Horror, true horror is such a rarity these days. Decent horror on a television series is even more rare. True, frightening horror on the television is completely unheard of (unless you count the train wreck called reality TV — to me that is just beyond horror!) That is why I am so hesitant to really fall in love with American Horror Story on FX now. Why? Because it is quite good and, at times, quite frightening. Episode two went far to prove this to me.
I won’t do recaps…that’s not my style. I will however, tell you that this show has me in grip the same way Carnivale had me. It’s really that good. But…is it really that frightening? As of this moment, I want to say a resounding “yes”. But why? What makes it that frightening? Can a television show get beyond what Hollywood has decided is scary? Nothing more than remakes, torture, and choppy edits?
Yes, it can.
What we have here is the producers/creators of Glee jumping to the complete opposite end of the spectrum. From happy, embracing, diversity to home-wrecking, life taking, insanity. That is what AHS is. And how it accomplishes this is layer upon layer of backstory, characters that each have tragic and profound flaws that resonate into the wells of fear. Not one character on this show is exempt from mistrust. The writers and producers of AHS are weaving a web so complex that, at any minute, you wait for the web to strangle one or more of its captives.
This particular episode dug every possible hole deeper and deeper.
- The crazy neighbor, as portrayed by the brilliant Angela Lang, is more of a puppet master than just a wacky neighbor.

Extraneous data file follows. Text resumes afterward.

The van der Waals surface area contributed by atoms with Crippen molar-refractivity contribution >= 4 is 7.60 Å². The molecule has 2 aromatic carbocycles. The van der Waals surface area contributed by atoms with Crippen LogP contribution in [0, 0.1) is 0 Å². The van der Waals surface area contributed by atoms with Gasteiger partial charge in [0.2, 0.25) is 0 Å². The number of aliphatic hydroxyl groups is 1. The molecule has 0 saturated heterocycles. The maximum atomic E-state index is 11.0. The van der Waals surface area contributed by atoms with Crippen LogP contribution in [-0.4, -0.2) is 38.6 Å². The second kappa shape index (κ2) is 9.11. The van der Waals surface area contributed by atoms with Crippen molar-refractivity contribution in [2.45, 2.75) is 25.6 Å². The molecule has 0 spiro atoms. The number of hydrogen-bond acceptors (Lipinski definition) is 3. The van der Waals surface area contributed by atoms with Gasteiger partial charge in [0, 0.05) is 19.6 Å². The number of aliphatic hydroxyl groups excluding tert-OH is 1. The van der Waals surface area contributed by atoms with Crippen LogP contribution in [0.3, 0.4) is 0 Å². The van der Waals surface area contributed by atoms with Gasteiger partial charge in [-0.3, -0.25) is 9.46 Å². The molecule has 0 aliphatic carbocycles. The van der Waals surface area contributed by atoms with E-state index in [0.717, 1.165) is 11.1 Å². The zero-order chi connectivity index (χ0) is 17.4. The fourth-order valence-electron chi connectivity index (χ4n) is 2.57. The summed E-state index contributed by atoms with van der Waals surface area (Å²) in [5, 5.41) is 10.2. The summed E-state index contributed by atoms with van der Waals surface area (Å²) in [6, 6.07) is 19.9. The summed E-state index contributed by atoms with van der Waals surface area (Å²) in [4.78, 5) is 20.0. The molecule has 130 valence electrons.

- The husband cannot control his libido — that is never a good thing when married AND a shrink.
- The daughter is on a collision course with dark doings.
- The maid is NOT human — can’t be both incredibly hot and ol’ one-eye at the same time.
Of course, as I mentioned in my first review of this show — it’s too much for the American audience. It won’t last. I can’t last. It’s at the same time too horrific and too realistic at the same time.
Say what? How is that possible?
Simple — men cheat, women scheme, children lie, neighbors are crazy. But when you view it after entropy has really taken it for a ride it reveals just how out of control our lives can get. Sure the things that are occurring on this show might not be real, but they only serve as a microscope to show us just how big the snowball of fate can get.
You toy with things you shouldn’t and they will, without a doubt, fuck up your life. The average audience doesn’t want to see that. The average audience only wants to see women with bad weaves or low IQs yelling at one another that their baby-daddy done run out. They want to see people on islands reading from scripted plots that insist they hate one another and try their damnedest to get voted off (all the while trying to convince the audience they are trying to stay on). The average American audience wants TV that doesn’t challenge their beliefs, their morals, their hope, and their intelligence. And from the producers of one show that already does that, we have another — only this one takes us to darker realms.
Bravo to the creators for continuing the vicious spiral down the dark path toward an abyss most of us can only glimpse one hour at a time.